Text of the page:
In the late 80s early 90s mortgage rates were also high, there wasn’t a huge gap between inflation and interest rates. But I had an IO mortgage with endowment against the capital in those days, so it’s hard to say how fast the erosion of the capital due ot inflation would have beaten out the rising hit from the interest component.


  4. As mentioned here and over at UKVI – leverage is the big difference maker between property and equities for retail investors. Leverage is great in a long bull market but terminal in a bear market (i.e. game over man).

    Also agree with Neverland, you must be cautious at these types of ‘analysis’. Very few people would have that equity market return (due to time in market, fees etc.). Likewise the property return appears to be based on the nationwide index – there’s no such thing as an ‘average property’ or average property return. There’s the return you got on your property and all the returns you didn’t get.


    1. I was slightly surprised property hadn’t done better than it did, given they started from best initial point in recent living memory. If they are discounting the utility value, however, be that to a renter or to the owner-occupier then it probably comes out better. And yes, leverage is all, although I think the going all in with a lump probably improves real returns too, antoehr function of leverage. In a bull market, the other side of that coin is really nasty…


  5. Love this piece Ermine – the house prices vs gold chart shoes that I bought exactly on the dips for each of the three times I bought property – all by luck alone, and needing somewhere to live at that exact time.

    I’m very anti BTL for similar reasons to you, I don’t think it’s right to profit off others basic needs to such an extent.

    And the big question on my mind – I know the stock market crash is coming, but will it go up another 100% before then? I can never predict it, so I’m just dollar cost averaging cash in each and every month.

    Liked by 1 person

    1. I think with property it is the time you enter the market for the very first time that dominates your experience of the asset class. After all, I recently hopelessly overpaid for my house last year, but I was doing with the proceeds of the previous house which had appreciated, so someone had to overpay me. But I bought that with the paltry proceeds of the first house, less the money I had to toss down the toilet, I was almost in a similar place to a FTB on my second house.

      It’s not purely moral reasons I’m not in BTL, though I do think there’s something deeply wrong in it. I am tremendously scared of the asset class and its characteristics of illiquidity. The iedea of dealing with tenants gives me the creeps, too, I think you have to be an out and out extrovert and a skin of armour plating to go there at all!

      Liked by 1 person

      1. I think a mix of both property and equity is the way to go. The state decided a long time ago that it would shift the provision of housing into the private sector. I look after my tenants. I give them a safe house to live in and I don’t screw them on rent – in fact I give them a discount after a year. I treat them as human beings on the basis that I need them more than they need me. In turn I don’t seem to have any problems (yet). It is a fair deal. I need the mortgage paying and they often need somewhere to live temporarily whilst they get to know the area.
        So am I profiting off someone’s basic needs Ms Zi You? Only in the same way your shares in globalised corporations profit from everyone’s need for bread or medicines. Nothing free in this world – shelter included

        Liked by 1 person

    1. Thank you – that is a fascinating paper. Although my lived experience is only the second half of fig.2 and I have only really been financially active post 1981. Fig 7 very clearly favours property in terms of risk taken 😦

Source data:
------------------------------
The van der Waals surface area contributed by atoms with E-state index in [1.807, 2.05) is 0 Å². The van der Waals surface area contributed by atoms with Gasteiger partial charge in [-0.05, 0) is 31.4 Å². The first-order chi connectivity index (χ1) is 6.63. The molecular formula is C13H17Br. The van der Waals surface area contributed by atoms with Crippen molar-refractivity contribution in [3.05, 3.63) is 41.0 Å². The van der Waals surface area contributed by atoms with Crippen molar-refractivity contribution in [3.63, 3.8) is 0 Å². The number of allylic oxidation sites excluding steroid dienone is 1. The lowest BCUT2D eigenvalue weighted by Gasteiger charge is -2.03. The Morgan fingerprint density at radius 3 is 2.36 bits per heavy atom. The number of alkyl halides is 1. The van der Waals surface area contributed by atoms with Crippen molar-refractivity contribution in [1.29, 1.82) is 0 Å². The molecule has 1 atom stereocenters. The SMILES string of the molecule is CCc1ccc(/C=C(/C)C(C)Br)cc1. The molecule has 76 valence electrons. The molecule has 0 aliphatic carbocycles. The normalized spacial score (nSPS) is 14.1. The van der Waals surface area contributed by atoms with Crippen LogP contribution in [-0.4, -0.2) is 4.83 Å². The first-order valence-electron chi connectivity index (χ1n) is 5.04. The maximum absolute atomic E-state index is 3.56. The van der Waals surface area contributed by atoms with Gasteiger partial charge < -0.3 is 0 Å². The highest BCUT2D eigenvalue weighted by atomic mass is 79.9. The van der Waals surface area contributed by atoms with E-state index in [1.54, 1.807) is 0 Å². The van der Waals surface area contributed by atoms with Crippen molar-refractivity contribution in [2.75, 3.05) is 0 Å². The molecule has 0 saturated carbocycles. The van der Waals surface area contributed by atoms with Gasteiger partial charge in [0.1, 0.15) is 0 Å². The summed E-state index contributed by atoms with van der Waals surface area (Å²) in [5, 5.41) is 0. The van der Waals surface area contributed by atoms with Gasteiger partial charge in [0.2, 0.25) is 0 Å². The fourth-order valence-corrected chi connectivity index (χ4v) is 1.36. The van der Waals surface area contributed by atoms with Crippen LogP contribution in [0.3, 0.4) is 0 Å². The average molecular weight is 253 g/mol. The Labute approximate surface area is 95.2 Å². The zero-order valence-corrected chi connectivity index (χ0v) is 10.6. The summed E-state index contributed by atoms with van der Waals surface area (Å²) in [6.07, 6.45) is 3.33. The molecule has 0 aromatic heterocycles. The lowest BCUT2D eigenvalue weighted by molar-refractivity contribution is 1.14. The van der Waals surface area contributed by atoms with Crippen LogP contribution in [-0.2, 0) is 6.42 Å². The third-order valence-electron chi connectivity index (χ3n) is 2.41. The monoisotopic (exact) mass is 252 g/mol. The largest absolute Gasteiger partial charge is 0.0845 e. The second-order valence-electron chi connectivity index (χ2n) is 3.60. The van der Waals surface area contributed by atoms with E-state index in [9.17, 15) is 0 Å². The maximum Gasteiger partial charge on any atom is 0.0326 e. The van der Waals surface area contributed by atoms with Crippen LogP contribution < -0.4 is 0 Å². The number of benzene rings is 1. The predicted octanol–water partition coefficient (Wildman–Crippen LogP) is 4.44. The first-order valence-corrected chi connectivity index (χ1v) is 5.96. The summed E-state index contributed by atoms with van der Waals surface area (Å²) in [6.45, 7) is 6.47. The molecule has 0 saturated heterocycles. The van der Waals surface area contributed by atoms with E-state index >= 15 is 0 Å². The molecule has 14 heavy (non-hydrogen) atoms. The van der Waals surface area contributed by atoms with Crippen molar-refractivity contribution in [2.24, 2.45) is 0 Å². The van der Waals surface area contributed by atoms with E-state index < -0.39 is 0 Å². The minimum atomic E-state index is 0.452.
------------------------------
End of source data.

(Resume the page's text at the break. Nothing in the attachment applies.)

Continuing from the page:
1. It’s hard to compare housing with equities. I think three reasons stick out beyond the obvious lack of liquidity and divisibility.

        (i) You can diversify equities easily whereas for most people their housing investment is one house, in one street, in one city, in one country. That presents a bunch of risks that’s very hard to hedge against.

        (ii) It’s easy – indeed for most people, essential – to gear a housing investment. (Moreover gearing is made comfortable by the absence of daily listings of what your house is worth.)

        (iii) The intrinsic housiness of housing; for example you are likely to need to spend on the house – on repairs, decoration, updating, insurance, whatever. On the other hand you do get to live in it for as long as you like – is that adequate compensation? How do you value that?

        I’ve no doubt that housing is much more equity-like than cash-like, bond-like, gold-like or commodity-like. Our house may well be what pays for my widow in the dementia home. If either of us leaves a bequest of any size it will be the house. So all wittering about “it’s not a financial asset” seems to me to be rubbish.


  6. My tenant has just renewed his lease – he’s lived there for 4 years now. His salary is double mine yet he chooses to live in a little one bed flat. Convenience for work perhaps, or saving up for his own property or paying down debts? Maybe he’s on the journey to FIRE? I don’t think I’m ‘evil’ for providing him and his wife with a home they are happy with. I do feel the pain of your experience with property in the past but just because it was bad for you, doesn’t mean it’s a bad thing.

    So I’m with @Quitting Teaching, a mix is the way to go – this year, the value of my investments overtook the value of my property – I feel a bit more diversified now!


    1. > I do feel the pain of your experience with property in the past but just because it was bad for you, doesn’t mean it’s a bad thing.

      I bang the drum intensely mainly to counter the effect of every other bugger in the UK saying that res property= perpetual money tree. So for sure it’s amped up to 11. But every dog has it’s day…

      I also hope to see the massed BTL hordes discover what the meaning of ‘with recourse’ is on their loans, obviously the wiser ones will jump before that’s a problem 😉 An awful lot of punters discovered the meaning of that in the early 1990s, I don’t see why landlords shouldn’t share some of the love when the time is right!

      Liked by 1 person